MEHLVILLE, Mo. - More schools across the St. Louis metro area have adopted a tech-savvy way to fight the flu. It starts with sending each student home with a "smart thermometer" so parents can track symptoms in real-time.
Since it opened in the fall of 2017, MOSAIC Elementary School in the Mehlville School District has offered project-based learning where students are able to get hands-on and learn by participating. This fall, the school joined a program in hopes of proactively preventing flu season absences.
Jeni Gardner said she is thrilled with the education her two kids are getting a MOSAIC Elementary. At home, she is building upon their education by teaching her second and fourth graders good hygiene.
Second-grader Ally Gardner said her mom encourages them to wash their hands often and use hand sanitizer. Fourth-grader Matthew Gardner said his mom encourages him to wipe down his hockey mask with wet wipes after practices and games.
Last month, the school adopted new technology to help Gardner and other parents track the bugs that may be lurking around the halls. Gardner's kids brought home a smart thermometer and she downloaded the Kinsa app.
After registering her account and using Bluetooth technology to sync the thermometer with her phone, Gardner is able to see reported symptoms of her kids' classmates.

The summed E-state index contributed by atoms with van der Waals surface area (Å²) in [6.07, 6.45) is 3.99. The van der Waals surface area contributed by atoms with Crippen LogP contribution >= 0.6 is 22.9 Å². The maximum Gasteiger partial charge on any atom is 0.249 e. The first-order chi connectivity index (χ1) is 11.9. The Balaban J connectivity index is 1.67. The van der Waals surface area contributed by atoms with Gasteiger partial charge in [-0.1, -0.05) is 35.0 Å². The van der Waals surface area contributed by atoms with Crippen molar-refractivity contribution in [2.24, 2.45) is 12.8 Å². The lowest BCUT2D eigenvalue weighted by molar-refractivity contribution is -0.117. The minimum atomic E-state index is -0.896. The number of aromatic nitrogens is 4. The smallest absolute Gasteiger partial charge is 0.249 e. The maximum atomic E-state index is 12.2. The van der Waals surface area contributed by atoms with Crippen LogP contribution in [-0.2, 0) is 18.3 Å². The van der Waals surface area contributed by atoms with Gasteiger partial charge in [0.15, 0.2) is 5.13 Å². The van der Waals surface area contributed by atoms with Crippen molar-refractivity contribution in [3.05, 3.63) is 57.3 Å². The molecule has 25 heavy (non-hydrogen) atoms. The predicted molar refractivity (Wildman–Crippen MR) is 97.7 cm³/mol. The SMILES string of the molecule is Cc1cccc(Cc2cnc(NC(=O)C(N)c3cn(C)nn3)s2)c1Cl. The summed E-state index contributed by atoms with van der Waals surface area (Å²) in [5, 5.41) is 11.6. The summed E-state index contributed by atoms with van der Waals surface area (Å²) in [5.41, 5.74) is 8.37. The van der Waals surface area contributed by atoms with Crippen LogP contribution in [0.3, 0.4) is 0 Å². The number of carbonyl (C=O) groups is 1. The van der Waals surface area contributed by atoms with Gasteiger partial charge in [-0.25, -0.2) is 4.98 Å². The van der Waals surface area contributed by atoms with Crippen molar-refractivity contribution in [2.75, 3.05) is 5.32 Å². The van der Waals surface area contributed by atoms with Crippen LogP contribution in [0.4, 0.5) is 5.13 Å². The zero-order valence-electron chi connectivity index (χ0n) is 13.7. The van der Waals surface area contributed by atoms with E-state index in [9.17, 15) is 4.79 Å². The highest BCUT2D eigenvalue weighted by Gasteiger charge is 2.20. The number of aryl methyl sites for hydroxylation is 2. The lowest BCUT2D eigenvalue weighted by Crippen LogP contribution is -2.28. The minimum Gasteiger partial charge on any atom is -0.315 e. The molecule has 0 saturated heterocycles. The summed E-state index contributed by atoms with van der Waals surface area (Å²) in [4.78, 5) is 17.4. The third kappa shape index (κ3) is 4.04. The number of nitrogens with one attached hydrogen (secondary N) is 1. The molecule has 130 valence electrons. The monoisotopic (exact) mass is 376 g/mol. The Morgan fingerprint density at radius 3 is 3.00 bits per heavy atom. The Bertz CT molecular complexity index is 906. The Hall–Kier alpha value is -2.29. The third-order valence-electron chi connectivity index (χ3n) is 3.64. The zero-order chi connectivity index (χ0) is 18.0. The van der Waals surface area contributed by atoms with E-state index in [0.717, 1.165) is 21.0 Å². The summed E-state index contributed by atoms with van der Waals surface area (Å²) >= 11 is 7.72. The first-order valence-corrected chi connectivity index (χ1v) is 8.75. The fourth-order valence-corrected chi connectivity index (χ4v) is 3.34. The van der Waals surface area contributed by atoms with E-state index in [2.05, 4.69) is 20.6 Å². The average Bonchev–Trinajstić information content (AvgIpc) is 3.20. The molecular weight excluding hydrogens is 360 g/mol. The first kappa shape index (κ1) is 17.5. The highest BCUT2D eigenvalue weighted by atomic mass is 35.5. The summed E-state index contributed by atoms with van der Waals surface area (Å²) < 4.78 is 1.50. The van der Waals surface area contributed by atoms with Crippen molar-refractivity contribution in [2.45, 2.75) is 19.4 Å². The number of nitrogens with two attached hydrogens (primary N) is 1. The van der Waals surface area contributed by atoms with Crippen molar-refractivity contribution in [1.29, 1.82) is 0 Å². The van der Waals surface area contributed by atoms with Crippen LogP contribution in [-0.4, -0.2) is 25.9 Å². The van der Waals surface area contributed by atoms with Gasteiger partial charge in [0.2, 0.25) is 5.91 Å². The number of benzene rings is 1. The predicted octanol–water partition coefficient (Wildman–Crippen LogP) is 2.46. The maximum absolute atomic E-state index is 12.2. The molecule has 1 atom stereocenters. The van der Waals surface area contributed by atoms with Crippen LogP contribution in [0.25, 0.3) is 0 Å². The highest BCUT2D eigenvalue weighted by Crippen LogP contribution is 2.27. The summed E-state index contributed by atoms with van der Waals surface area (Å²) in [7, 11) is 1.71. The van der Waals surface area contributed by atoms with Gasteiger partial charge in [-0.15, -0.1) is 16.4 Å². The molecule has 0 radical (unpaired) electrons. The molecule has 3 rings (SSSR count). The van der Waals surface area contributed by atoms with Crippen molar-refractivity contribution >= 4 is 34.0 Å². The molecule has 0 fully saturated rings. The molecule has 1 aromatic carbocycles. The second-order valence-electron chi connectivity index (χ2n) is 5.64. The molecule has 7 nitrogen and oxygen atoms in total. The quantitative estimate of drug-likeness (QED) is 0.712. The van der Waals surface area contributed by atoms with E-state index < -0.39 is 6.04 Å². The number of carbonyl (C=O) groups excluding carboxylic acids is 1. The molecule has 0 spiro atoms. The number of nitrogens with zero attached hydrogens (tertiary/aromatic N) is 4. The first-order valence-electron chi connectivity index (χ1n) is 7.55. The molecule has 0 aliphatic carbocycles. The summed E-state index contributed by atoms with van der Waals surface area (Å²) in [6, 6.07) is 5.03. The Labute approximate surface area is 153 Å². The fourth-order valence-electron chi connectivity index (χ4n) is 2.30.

"For second grade, there was two kids sick in the past week, and then it just showed their symptoms," Gardner said. "Coughing, sneezing, one had stomach issues."
Carly Rogers, RN, BSN, and MOSAIC school nurse, said the goal is to reduce the number of student absences during this winter.
"Last cold and flu season, I saw over 2,000 visits to my health room," she said.
MOSAIC Elementary has a population of about 250 students.
Rogers applied and MOSAIC Elementary was accepted into the program. The smart thermometers were free to all participating families and staff.
Parents are able to record their child's symptoms and illnesses in real-time and receive guidance on what to do next. Temperature, diagnoses, and medications may also be tracked in the app.
The app sends the information to Rogers. The student's identifying information is confidential but Rogers is able to see symptoms and track trends.
She said the information allows her to focus on prevention by requesting custodial staff to spend extra time cleaning rooms with sick students. Rogers said she is also able to better communicate with parents because early detection is key.
More than 45 schools in Missouri have adopted this technology - about half are in the St. Louis area. The Affton School District said since it adopted the technology last year, more than 200 families are now using the app - more than double from last year. The program is offered at Mesnier Primary and Gotsch Intermediate.